Latest Pectin Stories
ORANGE CITY, Iowa, April 14, 2011 /PRNewswire/ -- Ron Van Beek, president and CEO of Van Beek Natural Science, announced that research conducted at Iowa State University confirmed that the patented active compound, Axaphen, in DiaGel eliminates bacteria on contact. Axaphen was tested using techniques such as broth microdilution testing, disk diffusion, and traditional microbiological plating.
Youâ€™ve probably heard the old adage or maybe even said it once before yourself, but will an apple a day really keep the doctor away?
A new study has found that women who go on an "apple diet" saw their cholesterol drop by about a quarter in six months.
BOSTON, Nov. 8, 2010 /PRNewswire/ -- Recent research out of the University of Michigan Health System - a premier academic medical center - has found that adding more apples and apple products to your diet may be an easy way to lower your risk for developing heart disease.
As interest grows in feeding distillers dried grains with solubles (DDGS) to growing pigs, many questions are being asked about the digestibility of this alternative feed option.
New research published in the open access journal BMC Microbiology contributes to our understanding of why eating apples is good for you.
British scientists say they may have discovered why people who eat more fruits and vegetables have less risk of cancer -- pectin. Pectin is better known for its jam-setting qualities and as being a component of dietary fiber, but the current finding supports a cancer-fighting role as well.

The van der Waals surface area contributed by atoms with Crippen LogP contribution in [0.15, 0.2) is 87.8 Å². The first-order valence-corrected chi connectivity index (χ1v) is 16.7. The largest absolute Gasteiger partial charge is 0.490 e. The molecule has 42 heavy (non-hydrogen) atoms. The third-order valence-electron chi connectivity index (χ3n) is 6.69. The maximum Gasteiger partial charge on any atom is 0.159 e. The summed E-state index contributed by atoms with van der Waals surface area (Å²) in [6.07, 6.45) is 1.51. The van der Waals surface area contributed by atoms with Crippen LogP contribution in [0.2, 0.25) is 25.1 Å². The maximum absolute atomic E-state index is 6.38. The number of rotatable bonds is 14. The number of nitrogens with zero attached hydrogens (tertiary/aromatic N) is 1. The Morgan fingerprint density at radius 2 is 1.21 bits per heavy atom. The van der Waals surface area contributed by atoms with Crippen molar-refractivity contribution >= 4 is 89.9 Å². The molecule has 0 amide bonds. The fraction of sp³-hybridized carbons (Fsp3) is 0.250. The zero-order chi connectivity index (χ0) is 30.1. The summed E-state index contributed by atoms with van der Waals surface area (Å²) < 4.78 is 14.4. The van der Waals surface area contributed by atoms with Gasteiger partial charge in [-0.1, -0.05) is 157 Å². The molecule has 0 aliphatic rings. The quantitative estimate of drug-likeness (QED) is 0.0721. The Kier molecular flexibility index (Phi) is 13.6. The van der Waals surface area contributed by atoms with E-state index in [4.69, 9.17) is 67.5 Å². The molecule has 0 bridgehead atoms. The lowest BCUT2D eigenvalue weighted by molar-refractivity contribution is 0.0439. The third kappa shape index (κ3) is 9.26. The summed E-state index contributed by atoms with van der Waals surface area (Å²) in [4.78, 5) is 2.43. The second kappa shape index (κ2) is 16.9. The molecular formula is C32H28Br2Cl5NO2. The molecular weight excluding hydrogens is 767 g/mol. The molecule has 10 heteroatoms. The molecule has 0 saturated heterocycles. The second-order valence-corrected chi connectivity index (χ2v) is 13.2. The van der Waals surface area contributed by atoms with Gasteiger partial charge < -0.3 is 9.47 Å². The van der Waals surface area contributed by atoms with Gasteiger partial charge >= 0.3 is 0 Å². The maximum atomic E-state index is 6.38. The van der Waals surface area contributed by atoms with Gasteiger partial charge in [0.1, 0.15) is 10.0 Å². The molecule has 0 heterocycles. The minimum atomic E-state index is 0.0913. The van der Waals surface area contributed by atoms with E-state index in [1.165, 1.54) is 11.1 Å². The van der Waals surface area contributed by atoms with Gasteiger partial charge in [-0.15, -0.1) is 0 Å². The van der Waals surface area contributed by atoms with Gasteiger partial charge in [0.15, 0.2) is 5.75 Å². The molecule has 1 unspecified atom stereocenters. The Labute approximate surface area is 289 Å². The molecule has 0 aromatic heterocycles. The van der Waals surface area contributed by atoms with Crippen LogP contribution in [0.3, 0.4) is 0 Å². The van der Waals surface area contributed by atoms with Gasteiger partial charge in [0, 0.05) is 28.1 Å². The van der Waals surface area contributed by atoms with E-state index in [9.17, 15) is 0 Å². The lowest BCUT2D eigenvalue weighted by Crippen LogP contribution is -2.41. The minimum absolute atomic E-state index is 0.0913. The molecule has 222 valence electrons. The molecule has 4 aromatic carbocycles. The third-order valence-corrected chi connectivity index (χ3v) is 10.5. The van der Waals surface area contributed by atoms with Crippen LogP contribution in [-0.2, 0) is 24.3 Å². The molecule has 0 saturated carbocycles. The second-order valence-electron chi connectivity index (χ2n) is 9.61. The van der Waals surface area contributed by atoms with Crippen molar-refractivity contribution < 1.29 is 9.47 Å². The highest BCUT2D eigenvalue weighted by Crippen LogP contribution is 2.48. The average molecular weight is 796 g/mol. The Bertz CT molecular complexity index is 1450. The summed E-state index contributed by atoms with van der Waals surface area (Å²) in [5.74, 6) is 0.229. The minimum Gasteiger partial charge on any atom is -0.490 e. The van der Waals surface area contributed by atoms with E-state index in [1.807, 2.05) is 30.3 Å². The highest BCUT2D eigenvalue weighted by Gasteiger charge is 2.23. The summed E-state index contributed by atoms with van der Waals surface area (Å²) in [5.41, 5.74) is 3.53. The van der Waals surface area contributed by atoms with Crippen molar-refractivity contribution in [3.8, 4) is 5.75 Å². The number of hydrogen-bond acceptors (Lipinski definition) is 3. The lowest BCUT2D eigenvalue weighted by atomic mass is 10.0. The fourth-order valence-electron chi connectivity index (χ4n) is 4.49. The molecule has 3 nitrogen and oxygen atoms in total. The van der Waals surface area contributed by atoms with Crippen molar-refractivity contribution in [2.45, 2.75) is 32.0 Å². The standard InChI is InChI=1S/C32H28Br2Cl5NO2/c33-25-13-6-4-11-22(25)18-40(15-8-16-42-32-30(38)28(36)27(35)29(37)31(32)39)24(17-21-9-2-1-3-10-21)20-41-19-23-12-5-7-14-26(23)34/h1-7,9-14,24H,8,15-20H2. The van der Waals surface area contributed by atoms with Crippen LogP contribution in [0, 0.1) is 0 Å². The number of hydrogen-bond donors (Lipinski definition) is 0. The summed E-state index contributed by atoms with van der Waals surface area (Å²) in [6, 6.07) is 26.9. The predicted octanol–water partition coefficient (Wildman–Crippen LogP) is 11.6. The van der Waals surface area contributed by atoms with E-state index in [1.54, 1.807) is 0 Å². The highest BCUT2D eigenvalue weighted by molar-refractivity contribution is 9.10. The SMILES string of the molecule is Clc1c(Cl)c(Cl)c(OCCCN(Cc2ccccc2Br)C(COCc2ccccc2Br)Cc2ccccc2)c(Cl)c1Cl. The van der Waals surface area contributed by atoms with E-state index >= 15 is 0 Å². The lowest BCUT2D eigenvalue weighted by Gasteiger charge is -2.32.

Researchers believe the answer to the search for a true superfood can be found in the fiber of most fruit and vegetables.
Maybe it's because he's a dedicated father of two daughters; or maybe it's because as an integrative physician who specializes in treating cancer, he has seen the ravaging toll that toxic metals have taken on the health of his patients. Whatever his inspiration, Isaac Eliaz, M.D.
Xylogalacturonan (XGA) is a class of pectic polysaccharide found in plant cell walls. The Arabidopsis thaliana locus At5g33290 encodes a predicted Type II membrane protein, and insertion mutants of the At5g33290 locus had decreased cell wall xylose.